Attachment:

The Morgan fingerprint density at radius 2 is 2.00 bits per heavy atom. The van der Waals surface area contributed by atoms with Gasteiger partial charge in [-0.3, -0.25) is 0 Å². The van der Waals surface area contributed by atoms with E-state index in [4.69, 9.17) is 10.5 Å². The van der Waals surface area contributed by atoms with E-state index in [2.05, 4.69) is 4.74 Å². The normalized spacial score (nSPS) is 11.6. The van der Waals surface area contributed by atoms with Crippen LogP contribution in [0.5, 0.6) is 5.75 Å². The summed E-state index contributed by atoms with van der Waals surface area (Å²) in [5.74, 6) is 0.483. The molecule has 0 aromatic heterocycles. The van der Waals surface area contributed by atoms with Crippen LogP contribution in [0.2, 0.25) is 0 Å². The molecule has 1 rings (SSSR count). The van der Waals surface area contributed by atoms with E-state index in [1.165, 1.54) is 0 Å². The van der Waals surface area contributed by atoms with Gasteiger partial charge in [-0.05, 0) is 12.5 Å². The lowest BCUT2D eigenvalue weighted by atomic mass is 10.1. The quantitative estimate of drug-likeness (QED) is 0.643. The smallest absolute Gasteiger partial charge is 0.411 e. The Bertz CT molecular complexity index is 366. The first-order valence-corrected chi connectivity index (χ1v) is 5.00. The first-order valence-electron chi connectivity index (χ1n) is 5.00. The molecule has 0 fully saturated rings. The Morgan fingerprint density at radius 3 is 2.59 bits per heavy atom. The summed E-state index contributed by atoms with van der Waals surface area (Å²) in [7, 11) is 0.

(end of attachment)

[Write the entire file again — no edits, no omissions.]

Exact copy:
The Morgan fingerprint density at radius 2 is 2.00 bits per heavy atom. The van der Waals surface area contributed by atoms with Gasteiger partial charge in [-0.3, -0.25) is 0 Å². The van der Waals surface area contributed by atoms with E-state index in [4.69, 9.17) is 10.5 Å². The van der Waals surface area contributed by atoms with E-state index in [2.05, 4.69) is 4.74 Å². The normalized spacial score (nSPS) is 11.6. The van der Waals surface area contributed by atoms with Crippen LogP contribution in [0.5, 0.6) is 5.75 Å². The summed E-state index contributed by atoms with van der Waals surface area (Å²) in [5.74, 6) is 0.483. The molecule has 0 aromatic heterocycles. The van der Waals surface area contributed by atoms with Crippen LogP contribution in [0.2, 0.25) is 0 Å². The molecule has 1 rings (SSSR count). The van der Waals surface area contributed by atoms with E-state index in [1.165, 1.54) is 0 Å². The van der Waals surface area contributed by atoms with Gasteiger partial charge in [-0.05, 0) is 12.5 Å². The lowest BCUT2D eigenvalue weighted by atomic mass is 10.1. The quantitative estimate of drug-likeness (QED) is 0.643. The smallest absolute Gasteiger partial charge is 0.411 e. The Bertz CT molecular complexity index is 366. The first-order valence-corrected chi connectivity index (χ1v) is 5.00. The first-order valence-electron chi connectivity index (χ1n) is 5.00. The molecule has 0 fully saturated rings. The Morgan fingerprint density at radius 3 is 2.59 bits per heavy atom. The summed E-state index contributed by atoms with van der Waals surface area (Å²) in [7, 11) is 0.